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    The facts presented in this blog lead to an interesting story.  During the heyday of the residential construction boom in coastal South Carolina circa 2005, many General Contractors were forced to go out-of-state to find framers and other subcontractors due to the demand creating a local labor shortage.  It turned out that the state of Texas had excess capacity and availability of framers and carpenters. Many Texas framing crews came to South Carolina to satisfy the shortage.  It soon became apparent that the Texas crews, many of which were from inland locations, were accustomed to installing 4’x8’ exterior wall sheathing with the long dimension vertical, i.e., parallel to the studs.  It is especially important and required that the long dimension be oriented perpendicular to the studs.  Laboratory testing has shown that (more…)

  5. Types of and Techniques for Reinforced Concrete Masonry Block Construction

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    Construction using concrete masonry blocks or units (CMU) is ubiquitous in the United States today, and in fact in the whole modern world.  CMU blockwork is a very versatile and relatively economical building material.  It is naturally strong in compression, but with reinforced, grout-filled cells, it can also withstand large shear, bending, and tensile loads imparted by lateral wind or seismic events.  In this article, I will discuss the various types of CMU designs, as well as terminology, construction techniques, and application uses.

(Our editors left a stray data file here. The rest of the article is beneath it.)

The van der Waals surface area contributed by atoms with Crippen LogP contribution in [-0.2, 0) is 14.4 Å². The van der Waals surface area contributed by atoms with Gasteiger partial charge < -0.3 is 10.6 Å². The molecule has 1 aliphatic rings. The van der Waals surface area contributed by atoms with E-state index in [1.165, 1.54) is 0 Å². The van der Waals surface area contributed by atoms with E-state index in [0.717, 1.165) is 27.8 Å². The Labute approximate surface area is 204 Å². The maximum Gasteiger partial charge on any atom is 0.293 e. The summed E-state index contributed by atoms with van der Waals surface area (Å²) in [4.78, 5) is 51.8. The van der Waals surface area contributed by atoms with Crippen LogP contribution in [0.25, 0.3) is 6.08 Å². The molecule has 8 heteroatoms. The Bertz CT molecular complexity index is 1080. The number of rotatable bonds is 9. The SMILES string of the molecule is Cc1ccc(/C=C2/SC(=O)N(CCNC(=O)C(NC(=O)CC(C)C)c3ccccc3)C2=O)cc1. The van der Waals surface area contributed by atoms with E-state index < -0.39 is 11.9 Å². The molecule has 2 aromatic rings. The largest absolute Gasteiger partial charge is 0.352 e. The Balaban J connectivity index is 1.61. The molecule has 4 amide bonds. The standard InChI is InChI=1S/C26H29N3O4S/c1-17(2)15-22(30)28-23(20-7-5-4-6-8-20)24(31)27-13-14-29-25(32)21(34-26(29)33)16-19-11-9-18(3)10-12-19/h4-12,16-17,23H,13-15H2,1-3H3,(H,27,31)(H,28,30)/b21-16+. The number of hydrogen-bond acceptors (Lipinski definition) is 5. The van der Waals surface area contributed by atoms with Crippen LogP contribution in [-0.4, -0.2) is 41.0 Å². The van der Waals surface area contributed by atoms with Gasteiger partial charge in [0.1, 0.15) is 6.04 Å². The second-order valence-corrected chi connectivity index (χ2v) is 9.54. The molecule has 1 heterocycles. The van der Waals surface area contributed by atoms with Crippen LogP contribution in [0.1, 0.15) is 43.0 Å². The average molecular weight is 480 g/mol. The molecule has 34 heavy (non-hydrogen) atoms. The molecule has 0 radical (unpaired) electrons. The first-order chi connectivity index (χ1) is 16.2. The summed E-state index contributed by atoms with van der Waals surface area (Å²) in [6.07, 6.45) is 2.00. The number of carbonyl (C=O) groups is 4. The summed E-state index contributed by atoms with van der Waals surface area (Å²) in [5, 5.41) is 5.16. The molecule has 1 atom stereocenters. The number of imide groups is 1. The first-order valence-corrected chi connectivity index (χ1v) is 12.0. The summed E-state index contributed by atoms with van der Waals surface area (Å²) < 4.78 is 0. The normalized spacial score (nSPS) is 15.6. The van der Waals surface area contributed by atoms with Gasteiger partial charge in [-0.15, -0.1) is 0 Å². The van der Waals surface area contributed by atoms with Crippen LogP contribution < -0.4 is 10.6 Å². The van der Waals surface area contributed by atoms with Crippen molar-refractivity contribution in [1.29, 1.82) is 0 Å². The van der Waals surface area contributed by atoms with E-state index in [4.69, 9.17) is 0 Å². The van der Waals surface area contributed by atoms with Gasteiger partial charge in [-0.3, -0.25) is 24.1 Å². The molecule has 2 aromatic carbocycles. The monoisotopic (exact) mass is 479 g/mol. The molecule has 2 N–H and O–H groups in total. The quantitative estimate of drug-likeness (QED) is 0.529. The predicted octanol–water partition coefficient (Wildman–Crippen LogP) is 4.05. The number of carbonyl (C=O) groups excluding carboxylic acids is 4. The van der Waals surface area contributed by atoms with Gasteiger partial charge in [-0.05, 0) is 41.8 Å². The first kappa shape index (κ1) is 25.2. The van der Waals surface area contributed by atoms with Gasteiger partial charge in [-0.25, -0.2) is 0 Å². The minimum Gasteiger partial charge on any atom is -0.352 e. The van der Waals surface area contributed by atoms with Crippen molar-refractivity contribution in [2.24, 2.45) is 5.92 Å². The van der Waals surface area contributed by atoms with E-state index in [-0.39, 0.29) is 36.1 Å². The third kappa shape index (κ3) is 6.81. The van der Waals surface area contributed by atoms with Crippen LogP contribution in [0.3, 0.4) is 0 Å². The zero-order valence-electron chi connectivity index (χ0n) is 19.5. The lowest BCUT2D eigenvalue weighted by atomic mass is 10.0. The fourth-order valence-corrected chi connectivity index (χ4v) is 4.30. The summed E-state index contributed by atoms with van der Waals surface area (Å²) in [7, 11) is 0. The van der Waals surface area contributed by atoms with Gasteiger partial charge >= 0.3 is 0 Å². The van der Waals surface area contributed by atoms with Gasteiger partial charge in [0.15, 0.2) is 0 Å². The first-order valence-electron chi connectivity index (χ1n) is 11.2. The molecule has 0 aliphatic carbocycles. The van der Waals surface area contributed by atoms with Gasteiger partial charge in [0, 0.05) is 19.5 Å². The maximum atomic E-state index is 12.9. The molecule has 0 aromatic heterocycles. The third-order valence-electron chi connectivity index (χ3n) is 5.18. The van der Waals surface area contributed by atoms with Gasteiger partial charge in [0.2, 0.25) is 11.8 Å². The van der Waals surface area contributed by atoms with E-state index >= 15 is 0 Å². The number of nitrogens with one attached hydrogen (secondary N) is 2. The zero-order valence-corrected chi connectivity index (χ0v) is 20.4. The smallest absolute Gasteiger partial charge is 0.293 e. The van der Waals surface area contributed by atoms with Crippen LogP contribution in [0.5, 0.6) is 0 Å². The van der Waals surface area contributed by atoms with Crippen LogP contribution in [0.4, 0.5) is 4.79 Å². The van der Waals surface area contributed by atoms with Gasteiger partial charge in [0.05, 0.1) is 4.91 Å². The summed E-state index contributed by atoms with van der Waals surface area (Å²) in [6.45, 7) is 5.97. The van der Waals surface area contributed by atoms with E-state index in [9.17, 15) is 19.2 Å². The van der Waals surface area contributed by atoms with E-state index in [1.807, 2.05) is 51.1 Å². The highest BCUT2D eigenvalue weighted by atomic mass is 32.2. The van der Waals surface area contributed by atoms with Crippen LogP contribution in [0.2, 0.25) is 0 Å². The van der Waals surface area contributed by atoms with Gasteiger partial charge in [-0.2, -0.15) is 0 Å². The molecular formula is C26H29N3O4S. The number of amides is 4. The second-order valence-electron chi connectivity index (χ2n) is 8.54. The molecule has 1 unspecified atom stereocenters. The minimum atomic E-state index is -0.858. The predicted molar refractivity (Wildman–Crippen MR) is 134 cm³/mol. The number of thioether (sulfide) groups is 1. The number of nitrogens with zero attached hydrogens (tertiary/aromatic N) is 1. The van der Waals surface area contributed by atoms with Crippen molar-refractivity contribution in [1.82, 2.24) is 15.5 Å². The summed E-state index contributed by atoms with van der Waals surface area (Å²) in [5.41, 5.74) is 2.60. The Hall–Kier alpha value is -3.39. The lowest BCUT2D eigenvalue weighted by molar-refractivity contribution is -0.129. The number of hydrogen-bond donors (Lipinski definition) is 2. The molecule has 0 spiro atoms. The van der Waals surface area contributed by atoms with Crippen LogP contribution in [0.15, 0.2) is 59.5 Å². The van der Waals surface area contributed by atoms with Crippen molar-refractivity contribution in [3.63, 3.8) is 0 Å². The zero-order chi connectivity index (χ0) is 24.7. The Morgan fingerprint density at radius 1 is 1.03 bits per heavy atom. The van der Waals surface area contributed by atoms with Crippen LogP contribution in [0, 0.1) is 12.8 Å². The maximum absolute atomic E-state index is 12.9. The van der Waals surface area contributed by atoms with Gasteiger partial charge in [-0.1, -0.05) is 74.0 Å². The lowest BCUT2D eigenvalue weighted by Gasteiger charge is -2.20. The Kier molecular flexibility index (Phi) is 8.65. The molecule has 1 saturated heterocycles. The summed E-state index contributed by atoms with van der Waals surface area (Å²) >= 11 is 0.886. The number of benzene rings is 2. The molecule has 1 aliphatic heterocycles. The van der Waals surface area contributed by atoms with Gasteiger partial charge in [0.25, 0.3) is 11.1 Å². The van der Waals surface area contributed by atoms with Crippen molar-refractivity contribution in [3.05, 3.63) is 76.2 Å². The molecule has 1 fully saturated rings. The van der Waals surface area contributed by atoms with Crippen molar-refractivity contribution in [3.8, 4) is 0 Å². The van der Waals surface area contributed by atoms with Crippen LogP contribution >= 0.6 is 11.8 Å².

The design of CMU is typically comprised of hollow concrete “face shells” with (more…)

  6. Uplift and Shear Restraint Techniques for Residential Structures in Hurricane Wind Zones